Monday, July 26, 2010

Digital Consequences

The virtual world has no future, only an all-consuming present. As a consequence, there are no consequences in the virtual world: get shot dead on your Playstation, and you can fight again; cycle off a cliff on your Wii, and you re-appear on the cliff-top track...And as a consequence, those young enough to be ‘digital natives’ – thoroughly at home with the technological artefacts of digital culture – struggle to value the weight of their actions in the physical world.

The virtual world does, however, have pseudo-consequences. Fail to attend to your virtual pet, and it will die. And in a world where we have come apart from consequence – in a weightless world – pseudo-consequences can appear more pressing than actual consequences.

Earlier this year, a South Korean couple were charged after allowing their baby to die from neglect while they focused their attention on raising a virtual baby online. It would appear that their life fell apart after losing their jobs; that somehow they struggled to face up to the consequences; and instead withdrew into another world, a safer one. This may be an extreme story, but it is not a surprising one: it is no tragic anomaly, but tragically consistent with the world in which young adults live.

And this is underlined, not undermined, by their parents, a generation who have sought to shelter their children from consequences: to pay off their children’s debts; to continue to cook and clean for adult children, as when they were younger...

This has massive implications for anyone seeking to nurture community among young adults, or community that encompasses different generations including young adults and their parents; for anyone seeking to invest in young adults, to equip them for life in a physical world where they cannot merely not turn up at work when they don’t feel like it, or let others down because they aren’t in the right place inside their own heads to persevere with commitments they have taken on. How do you nurture community with those who don’t speak the language of consequences?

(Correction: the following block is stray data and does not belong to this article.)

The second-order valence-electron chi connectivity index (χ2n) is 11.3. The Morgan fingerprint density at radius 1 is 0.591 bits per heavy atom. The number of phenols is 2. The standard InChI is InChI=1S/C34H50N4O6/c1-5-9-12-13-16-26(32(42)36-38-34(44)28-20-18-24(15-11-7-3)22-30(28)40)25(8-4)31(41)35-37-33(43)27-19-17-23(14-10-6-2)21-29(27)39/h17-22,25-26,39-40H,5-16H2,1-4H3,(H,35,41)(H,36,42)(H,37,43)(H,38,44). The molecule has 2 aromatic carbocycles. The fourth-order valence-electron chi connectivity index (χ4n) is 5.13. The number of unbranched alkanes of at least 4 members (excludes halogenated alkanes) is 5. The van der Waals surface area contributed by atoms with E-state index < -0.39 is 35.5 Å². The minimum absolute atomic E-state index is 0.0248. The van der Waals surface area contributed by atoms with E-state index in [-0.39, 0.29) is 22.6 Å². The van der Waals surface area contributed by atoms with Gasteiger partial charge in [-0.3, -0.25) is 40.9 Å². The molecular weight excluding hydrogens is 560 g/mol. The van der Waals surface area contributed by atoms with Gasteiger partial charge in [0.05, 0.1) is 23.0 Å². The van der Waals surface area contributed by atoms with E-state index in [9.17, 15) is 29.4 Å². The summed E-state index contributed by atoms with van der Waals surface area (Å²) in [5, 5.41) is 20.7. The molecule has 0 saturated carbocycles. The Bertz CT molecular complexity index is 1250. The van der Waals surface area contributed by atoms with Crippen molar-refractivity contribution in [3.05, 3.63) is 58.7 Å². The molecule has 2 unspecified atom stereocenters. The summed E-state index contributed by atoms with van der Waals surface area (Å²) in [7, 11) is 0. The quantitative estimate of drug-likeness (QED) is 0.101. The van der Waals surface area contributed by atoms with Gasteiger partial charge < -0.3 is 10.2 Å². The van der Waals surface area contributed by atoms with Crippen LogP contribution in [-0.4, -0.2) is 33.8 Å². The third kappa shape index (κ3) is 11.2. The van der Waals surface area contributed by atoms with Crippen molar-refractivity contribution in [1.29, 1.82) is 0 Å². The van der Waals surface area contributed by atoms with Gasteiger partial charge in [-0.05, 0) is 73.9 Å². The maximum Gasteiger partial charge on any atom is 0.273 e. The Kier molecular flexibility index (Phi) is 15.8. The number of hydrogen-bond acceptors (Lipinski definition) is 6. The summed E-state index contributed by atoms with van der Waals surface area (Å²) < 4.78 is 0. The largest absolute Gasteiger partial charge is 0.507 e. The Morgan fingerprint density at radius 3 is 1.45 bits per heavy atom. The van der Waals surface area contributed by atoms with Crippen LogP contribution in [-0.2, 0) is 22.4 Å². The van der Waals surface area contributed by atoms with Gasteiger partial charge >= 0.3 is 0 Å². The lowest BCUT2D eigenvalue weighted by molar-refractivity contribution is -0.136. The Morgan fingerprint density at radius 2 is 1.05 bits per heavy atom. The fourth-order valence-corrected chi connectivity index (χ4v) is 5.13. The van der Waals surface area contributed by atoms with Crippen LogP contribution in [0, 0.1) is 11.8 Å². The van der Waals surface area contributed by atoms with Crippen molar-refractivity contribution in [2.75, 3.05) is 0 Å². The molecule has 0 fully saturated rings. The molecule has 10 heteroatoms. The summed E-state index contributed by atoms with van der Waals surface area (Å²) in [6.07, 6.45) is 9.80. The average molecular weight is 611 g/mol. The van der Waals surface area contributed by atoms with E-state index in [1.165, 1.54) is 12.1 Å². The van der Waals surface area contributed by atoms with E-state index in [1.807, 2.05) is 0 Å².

To grow to maturity we need three things: love, discipline, freedom. And each has consequences.

The consequences of genuine love are that we extend both discipline (training) and freedom (that for which we train) to those we love – discipline first, which equips the other to enjoy freedom.

The consequences of genuine discipline are short-term curtailment of freedom, in order to increase our capacity to handle greater freedom in the long-term.

The consequences of genuine freedom are the ability to take-on self-discipline in order to enjoy freedom all the more, and the capacity to love another in turn – thus empowering another through love, discipline and freedom.

We must not underestimate just how alien the idea of consequences is to the young adults of today. But we must brave the consequences of holding out love, discipline and freedom to those who live inconsequentially – for whom love is understood as having no future, only the present; discipline is perceived as rejection; and freedom is expressed as self-centred entitlement...

Those who can grasp hold of the consequence will emerge as the leaders who will change the world.

No comments:

Post a Comment